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Assessment of sepsis-induced immunosuppression at ICU discharge and 6 months after ICU discharge

Overview of attention for article published in Annals of Intensive Care, August 2017
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Title
Assessment of sepsis-induced immunosuppression at ICU discharge and 6 months after ICU discharge
Published in
Annals of Intensive Care, August 2017
DOI 10.1186/s13613-017-0304-3
Pubmed ID
Authors

Violette Zorio, Fabienne Venet, Benjamin Delwarde, Bernard Floccard, Guillaume Marcotte, Julien Textoris, Guillaume Monneret, Thomas Rimmelé

Abstract

Increase in mortality and in recurrent infections in the year following ICU discharge continues in survivors of septic shock, even after total clinical recovery from the initial septic event and its complications. This supports the hypothesis that sepsis could induce persistent long-term immune dysfunctions. To date, there is almost no data on ICU discharge and long-term evolution of sepsis-induced immunosuppression in septic shock survivors. The aim of this study was to assess the persistence of sepsis-induced immunosuppression by measuring expression of human leukocyte antigen DR on monocytes (mHLA-DR), CD4+ T cells, and regulatory T cells (Treg) at ICU discharge and 6 months after ICU discharge in patients admitted to the ICU for septic shock. In this prospective observational study, septic shock survivors with no preexisting immune suppression or treatment interfering with the immune system were included. mHLA-DR, CD4+ T cells, and Treg expression were assessed on day 1-2, 3-4, and 6-8 after ICU admission, at ICU discharge, and 6 months after ICU discharge. A total of 40 patients were enrolled during their ICU stay: 21 males (52.5%) and 19 females, median age 68 years (IQR 58-77), median SOFA score on day 1-2 was 8 (IQR 7-9), and median ICU length of stay was 11 days (IQR 7-24). Among these 40 patients, 33 were studied at ICU discharge and 15 were disposed for blood sampling 6 months after ICU discharge. On day 1-2, mHLA-DR expression was abnormally low for all patients [median 4212 (IQR 2640-6047) AB/C] and remained abnormally low at ICU discharge for 75% of them [median 10,281 (IQR 7719-13,035) AB/C]. On day 3-4, 46% of patients presented CD4+ lymphopenia [median 515 (IQR 343-724) mm(-3)] versus 34% at ICU discharge [median 642 (IQR 459-846) mm(-3)]. Among patients with a 6-month blood sample, normal values of mHLA-DR were found for all patients [median 32,616 (IQR 24,918-38,738) AB/C] except for one and only another one presented CD4+ lymphopenia. While immune alterations persist at ICU discharge, there is, at cellular level, no persistent immune alterations among septic shock survivors analyzed 6 months after ICU discharge.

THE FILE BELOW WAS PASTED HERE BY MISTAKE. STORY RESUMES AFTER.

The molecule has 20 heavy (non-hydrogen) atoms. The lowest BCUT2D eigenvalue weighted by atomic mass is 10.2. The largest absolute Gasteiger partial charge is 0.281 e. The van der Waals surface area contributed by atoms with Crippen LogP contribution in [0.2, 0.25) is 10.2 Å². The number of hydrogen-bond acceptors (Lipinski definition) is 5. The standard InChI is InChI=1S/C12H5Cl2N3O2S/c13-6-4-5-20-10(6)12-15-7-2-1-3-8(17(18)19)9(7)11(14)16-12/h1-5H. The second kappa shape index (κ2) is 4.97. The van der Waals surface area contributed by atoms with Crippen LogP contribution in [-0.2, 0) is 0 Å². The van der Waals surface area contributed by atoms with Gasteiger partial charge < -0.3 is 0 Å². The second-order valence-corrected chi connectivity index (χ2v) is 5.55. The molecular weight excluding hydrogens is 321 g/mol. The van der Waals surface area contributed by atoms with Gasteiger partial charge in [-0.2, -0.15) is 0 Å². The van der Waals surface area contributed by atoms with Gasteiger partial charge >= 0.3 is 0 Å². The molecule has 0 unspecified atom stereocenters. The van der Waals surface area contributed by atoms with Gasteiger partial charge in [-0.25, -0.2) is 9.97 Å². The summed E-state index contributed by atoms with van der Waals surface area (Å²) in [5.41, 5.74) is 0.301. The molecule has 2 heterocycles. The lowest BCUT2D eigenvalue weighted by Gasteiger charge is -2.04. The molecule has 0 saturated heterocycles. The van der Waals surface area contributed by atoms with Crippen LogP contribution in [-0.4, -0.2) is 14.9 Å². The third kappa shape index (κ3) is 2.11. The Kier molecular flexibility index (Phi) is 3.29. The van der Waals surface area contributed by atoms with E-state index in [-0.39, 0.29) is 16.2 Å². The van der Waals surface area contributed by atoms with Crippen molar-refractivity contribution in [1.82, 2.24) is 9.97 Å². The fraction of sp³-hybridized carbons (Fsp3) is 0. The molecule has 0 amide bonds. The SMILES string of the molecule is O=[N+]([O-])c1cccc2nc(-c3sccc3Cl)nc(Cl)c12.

Mendeley readers

The data shown below were compiled from readership statistics for 22 Mendeley readers of this research output. Click here to see the associated Mendeley record.

Geographical breakdown

Country Count As %
Unknown 22 100%

Demographic breakdown

Readers by professional status Count As %
Student > Master 5 23%
Researcher 3 14%
Student > Postgraduate 3 14%
Student > Ph. D. Student 2 9%
Other 2 9%
Other 1 5%
Unknown 6 27%
Readers by discipline Count As %
Medicine and Dentistry 5 23%
Immunology and Microbiology 3 14%
Biochemistry, Genetics and Molecular Biology 2 9%
Agricultural and Biological Sciences 1 5%
Nursing and Health Professions 1 5%
Other 3 14%
Unknown 7 32%

Attention Score in Context

This research output has an Altmetric Attention Score of 1. This is our high-level measure of the quality and quantity of online attention that it has received. This Attention Score, as well as the ranking and number of research outputs shown below, was calculated when the research output was last mentioned on 23 August 2017.
All research outputs
#10,330,705
of 11,648,047 outputs
Outputs from Annals of Intensive Care
#412
of 455 outputs
Outputs of similar age
#253,069
of 302,153 outputs
Outputs of similar age from Annals of Intensive Care
#22
of 27 outputs
Altmetric has tracked 11,648,047 research outputs across all sources so far. This one is in the 1st percentile – i.e., 1% of other outputs scored the same or lower than it.
So far Altmetric has tracked 455 research outputs from this source. They typically receive more attention than average, with a mean Attention Score of 8.1. This one is in the 1st percentile – i.e., 1% of its peers scored the same or lower than it.
Older research outputs will score higher simply because they've had more time to accumulate mentions. To account for age we can compare this Altmetric Attention Score to the 302,153 tracked outputs that were published within six weeks on either side of this one in any source. This one is in the 1st percentile – i.e., 1% of its contemporaries scored the same or lower than it.
We're also able to compare this research output to 27 others from the same source and published within six weeks on either side of this one. This one is in the 1st percentile – i.e., 1% of its contemporaries scored the same or lower than it.